Pressure from the Opposition also resulted in more information coming to light in the WE Charity fiasco than the Liberals would have ever given of their own volition. In fact, that entire scandal may have gone unnoticed were it not for the continued spotlight shone on it by the Tories.
But the moment is quickly approaching where the Conservatives will need to switch gears from opposing, to proposing.
The last two elections have proven it isn’t enough to tell Canadians why they shouldn’t vote for Justin Trudeau. They also need to be told why Erin O’Toole and Canada’s Conservatives deserve your vote. O’Toole had many promising policies during his leadership bid; a conscious effort needs to be made to dedicate more time to highlighting what Conservatives would do in power, rather than why the Liberals should be removed from it. Considering most voters outside the Conservative base have been comfortable with the Liberal’s approach thus far, convincing them otherwise may take some time.
2021 Resolution for NDP Leader Jagmeet Singh: The greater the contrast, the greater the potential. The expectations for Singh heading into 2020 were pretty low, with many assuming he would be content to prop up the Liberal government for at least 18-24 months. This time last year, the resolution for the NDP would simply be to survive the Trudeau Liberals, who significantly cut into the Orange Team’s bench strength in 2019.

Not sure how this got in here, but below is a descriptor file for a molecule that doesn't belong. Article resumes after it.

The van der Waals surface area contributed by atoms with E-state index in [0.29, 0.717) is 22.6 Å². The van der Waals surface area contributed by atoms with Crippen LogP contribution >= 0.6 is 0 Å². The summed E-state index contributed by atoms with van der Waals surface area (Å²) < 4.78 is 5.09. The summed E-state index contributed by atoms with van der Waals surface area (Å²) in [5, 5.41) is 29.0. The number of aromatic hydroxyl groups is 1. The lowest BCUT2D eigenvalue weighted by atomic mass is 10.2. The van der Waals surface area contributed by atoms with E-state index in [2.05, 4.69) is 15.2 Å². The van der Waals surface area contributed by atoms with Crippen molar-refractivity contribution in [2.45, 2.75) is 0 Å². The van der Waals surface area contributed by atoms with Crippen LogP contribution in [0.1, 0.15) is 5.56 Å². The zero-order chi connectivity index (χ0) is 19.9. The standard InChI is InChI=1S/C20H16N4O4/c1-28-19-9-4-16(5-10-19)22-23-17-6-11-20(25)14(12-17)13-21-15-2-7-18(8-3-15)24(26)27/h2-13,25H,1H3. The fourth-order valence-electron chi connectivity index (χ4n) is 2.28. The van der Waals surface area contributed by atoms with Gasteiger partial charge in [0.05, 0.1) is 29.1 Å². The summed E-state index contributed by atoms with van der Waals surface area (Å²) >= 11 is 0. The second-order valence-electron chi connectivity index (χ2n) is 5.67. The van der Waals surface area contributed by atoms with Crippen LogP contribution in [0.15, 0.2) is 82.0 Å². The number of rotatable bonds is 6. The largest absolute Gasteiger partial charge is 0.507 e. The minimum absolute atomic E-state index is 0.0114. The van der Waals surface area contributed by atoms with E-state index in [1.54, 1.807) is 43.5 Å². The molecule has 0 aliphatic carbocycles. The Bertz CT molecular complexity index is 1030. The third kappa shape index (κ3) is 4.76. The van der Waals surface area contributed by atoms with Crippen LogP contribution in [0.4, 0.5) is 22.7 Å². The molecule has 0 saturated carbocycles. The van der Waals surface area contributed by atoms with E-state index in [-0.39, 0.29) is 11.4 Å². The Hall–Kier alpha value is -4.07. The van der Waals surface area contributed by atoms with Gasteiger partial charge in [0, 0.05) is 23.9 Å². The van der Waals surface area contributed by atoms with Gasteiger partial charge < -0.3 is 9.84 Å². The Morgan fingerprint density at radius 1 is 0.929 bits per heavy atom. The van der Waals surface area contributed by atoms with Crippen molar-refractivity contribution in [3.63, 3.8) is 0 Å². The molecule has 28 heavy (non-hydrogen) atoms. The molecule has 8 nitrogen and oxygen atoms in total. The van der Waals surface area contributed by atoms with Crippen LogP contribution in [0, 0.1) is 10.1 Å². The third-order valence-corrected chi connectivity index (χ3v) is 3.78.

But the COVID-19 pandemic presented an opportunity for the NDP to wedge the government on policy issues they play best in. Support for workers, vulnerable communities, and families has been front and centre, as has racial inequity. NDP hallmark policies (namely, national pharmacare and childcare) are also on many minds in light of the pandemic. There has arguably not been a better time for the NDP to champion an unapologetically progressive agenda and get back to their social democrat roots. Singh must resolve to draw more contrast between his party and the Liberal government, who seem keen to adopt all of their policies and ideas as their own. What they propose won’t be for everyone, but at least it would be different than what the government has already done.
They say most resolutions are ditched around mid-January (in fact, January 17h is Ditch New Year’s Resolution Day). Here’s hoping Canada’s leading politicians can commit to holding out longer than most of our diet and exercise plans.
Kate Harrison is a Vice President and Partner at Summa Strategies Canada, one of the country’s leading public affairs firms. She is a regular political commentator on CTV’s Power Play, the Arlene Bynon Show on Sirius XM, Ottawa talk radio programs on CFRA and several other programs, speaking on politics and current affairs. She has written for the National Post, iPolitics and National Newswatch about the state of Canada’s conservative movement as well as subjects impacting women in politics. Kate also serves as the Chair of the Canadian Advocacy Network (CAN), a pro-bono organization dedicated to providing public affairs help to organizations who cannot afford traditional advocacy services. When not working, she has her hands full with her new son and playful black Labrador Retriever, Brick.